Trevor and his partner Stacey have enjoyed fishing together for many years in a creek just outside their Queensland, Australia home. Trevor has loved to fish since he was very young. As an adult, he bought his own boat that he and Stacey would venture out on. Two years after the purchase of his boat, Trevor was injured and became a C3-4 quadriplegic with some movement in his left biceps brachii. Once he recovered to the point he was stable, Trevor and Stacey ventured out to the creek to give fishing another go.
To transfer in and out of the boat, Trevor and Stacey had a custom crane made for the task. It allows Trevor to transfer while in his manual wheelchair. “We had a welder manufacture the crane using a hoist we purchased off the net that can lift 800 kgs!” says Stacey. Their setup is designed so Trevor only needs one person to assist him on his fishing adventures. “Before we had the crane, we used his hoist and it was a bit dodgy,” explains Stacey. “We needed two of us to get him in.”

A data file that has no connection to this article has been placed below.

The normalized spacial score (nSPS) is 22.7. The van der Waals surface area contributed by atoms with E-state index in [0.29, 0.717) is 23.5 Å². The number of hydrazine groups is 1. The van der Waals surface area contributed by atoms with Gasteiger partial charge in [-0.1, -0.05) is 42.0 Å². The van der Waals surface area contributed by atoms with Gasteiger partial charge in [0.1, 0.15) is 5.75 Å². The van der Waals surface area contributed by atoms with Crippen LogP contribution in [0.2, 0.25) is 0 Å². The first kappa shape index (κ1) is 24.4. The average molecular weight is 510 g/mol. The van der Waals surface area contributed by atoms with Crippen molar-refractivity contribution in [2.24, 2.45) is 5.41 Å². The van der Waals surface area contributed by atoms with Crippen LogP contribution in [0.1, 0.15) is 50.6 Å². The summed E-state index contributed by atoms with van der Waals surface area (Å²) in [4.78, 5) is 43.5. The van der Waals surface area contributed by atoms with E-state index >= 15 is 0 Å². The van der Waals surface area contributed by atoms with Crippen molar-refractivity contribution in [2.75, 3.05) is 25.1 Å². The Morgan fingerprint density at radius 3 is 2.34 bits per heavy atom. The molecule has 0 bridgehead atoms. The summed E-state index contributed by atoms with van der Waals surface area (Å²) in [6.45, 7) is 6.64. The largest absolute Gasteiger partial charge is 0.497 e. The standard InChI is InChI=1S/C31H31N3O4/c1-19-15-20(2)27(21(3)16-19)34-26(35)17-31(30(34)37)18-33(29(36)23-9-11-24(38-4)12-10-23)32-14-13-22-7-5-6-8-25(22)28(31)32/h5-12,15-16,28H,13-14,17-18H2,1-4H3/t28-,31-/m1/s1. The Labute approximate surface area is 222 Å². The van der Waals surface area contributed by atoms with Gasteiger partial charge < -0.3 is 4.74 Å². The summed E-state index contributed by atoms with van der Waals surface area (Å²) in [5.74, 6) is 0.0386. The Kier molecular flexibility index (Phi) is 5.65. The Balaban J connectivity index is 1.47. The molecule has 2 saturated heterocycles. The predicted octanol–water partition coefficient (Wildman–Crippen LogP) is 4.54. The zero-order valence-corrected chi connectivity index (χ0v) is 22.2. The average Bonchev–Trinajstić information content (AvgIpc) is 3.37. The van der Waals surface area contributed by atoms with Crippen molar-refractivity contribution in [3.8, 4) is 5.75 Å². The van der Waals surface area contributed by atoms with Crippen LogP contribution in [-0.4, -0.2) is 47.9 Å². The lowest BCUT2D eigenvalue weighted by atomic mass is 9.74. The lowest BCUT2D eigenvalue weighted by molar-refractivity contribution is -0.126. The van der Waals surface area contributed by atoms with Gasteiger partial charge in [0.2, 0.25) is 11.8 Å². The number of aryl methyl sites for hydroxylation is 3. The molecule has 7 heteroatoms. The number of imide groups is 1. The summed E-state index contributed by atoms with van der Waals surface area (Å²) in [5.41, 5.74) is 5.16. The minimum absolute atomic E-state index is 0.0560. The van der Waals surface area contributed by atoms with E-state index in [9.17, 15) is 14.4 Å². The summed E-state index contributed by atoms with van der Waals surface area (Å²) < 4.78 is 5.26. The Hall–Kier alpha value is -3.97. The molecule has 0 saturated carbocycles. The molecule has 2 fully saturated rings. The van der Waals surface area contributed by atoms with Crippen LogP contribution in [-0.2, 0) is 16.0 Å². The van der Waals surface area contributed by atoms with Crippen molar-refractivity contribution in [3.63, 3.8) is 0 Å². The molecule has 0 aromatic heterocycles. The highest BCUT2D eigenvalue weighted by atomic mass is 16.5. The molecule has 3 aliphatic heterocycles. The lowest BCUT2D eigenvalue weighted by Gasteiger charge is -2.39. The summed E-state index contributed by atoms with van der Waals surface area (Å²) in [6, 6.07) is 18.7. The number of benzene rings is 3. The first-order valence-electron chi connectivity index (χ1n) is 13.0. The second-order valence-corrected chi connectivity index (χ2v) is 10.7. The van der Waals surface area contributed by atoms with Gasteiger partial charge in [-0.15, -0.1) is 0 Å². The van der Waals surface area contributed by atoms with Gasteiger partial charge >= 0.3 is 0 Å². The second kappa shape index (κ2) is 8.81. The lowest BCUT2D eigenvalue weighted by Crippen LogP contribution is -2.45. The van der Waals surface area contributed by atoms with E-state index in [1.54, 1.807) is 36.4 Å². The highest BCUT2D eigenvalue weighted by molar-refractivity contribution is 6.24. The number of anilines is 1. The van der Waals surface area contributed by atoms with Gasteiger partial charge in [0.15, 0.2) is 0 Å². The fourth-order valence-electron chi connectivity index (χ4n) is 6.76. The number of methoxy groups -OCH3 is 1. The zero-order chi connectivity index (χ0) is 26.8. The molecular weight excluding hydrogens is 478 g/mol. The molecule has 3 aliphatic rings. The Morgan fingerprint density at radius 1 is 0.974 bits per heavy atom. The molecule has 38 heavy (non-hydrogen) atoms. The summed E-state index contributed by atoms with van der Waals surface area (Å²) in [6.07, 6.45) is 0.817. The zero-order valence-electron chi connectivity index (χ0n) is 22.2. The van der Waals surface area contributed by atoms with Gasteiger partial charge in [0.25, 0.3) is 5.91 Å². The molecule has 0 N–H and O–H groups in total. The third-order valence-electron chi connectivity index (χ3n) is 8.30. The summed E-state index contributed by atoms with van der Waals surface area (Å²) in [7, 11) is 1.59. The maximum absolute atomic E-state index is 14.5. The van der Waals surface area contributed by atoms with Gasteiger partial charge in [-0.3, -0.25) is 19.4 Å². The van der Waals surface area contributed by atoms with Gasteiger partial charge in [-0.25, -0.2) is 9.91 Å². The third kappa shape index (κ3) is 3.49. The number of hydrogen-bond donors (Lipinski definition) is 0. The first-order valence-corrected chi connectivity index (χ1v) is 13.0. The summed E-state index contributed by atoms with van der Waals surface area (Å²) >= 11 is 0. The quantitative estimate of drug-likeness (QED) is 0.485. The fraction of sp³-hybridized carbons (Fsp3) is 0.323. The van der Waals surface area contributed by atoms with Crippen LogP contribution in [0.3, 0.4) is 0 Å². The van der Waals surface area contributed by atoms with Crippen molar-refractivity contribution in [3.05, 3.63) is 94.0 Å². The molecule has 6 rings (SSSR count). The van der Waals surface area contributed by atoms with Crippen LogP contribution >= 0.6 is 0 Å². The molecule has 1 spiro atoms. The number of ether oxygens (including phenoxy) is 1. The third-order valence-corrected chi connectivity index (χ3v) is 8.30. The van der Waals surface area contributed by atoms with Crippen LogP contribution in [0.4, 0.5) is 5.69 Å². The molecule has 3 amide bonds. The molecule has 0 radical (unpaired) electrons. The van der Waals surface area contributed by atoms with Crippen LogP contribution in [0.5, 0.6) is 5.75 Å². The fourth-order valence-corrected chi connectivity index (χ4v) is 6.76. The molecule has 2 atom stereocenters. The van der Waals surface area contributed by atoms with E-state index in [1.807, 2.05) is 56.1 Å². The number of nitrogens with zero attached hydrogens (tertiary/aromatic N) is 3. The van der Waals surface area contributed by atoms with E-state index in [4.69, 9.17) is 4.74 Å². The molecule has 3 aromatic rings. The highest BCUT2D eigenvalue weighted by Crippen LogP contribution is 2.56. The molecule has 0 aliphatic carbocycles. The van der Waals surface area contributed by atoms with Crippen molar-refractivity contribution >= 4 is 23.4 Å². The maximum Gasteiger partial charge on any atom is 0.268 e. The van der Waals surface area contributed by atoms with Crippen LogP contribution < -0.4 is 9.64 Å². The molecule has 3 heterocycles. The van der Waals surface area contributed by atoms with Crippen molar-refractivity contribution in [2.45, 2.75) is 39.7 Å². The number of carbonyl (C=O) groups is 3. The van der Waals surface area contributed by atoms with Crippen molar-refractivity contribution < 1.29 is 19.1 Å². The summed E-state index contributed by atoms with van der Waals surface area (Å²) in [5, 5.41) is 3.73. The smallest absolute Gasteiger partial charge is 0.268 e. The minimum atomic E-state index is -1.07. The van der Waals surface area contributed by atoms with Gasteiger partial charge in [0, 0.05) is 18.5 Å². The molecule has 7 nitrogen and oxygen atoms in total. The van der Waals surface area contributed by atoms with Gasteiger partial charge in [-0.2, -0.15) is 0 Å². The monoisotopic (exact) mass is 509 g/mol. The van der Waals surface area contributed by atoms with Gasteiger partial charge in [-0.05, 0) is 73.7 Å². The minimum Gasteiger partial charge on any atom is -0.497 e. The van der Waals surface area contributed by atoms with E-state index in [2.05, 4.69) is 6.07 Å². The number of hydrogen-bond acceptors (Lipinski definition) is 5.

Trevor has an electric fishing rod that he bought from ReelKeen.com, an online retailer specializing in fishing equipment for power wheelchair users.
“We made up a rod holder for it, but are in the process of making a better rod holder so the reel can sit in front of him a bit better.”
Stacey assists Trevor by baiting up the hook and casting the line. Then once there’s a bite, Trevor “hits the big red jellybean button on the rod to reel in all his own fish,” writes Stacey.
To help stabilize the boat while on the water, the couple had a boat collar, made of a large piece of foam, installed onto the outside of the hull. “This is fantastic in keeping the boat stable when other boats go past,” shares Stacey.
With some clever adaptations, Trevor and Stacey have once again made fishing one of their favorite pastimes.
What adaptations have you made in order to rediscover your favorite sport? Share your story with us, and you could be featured on AbleThrive!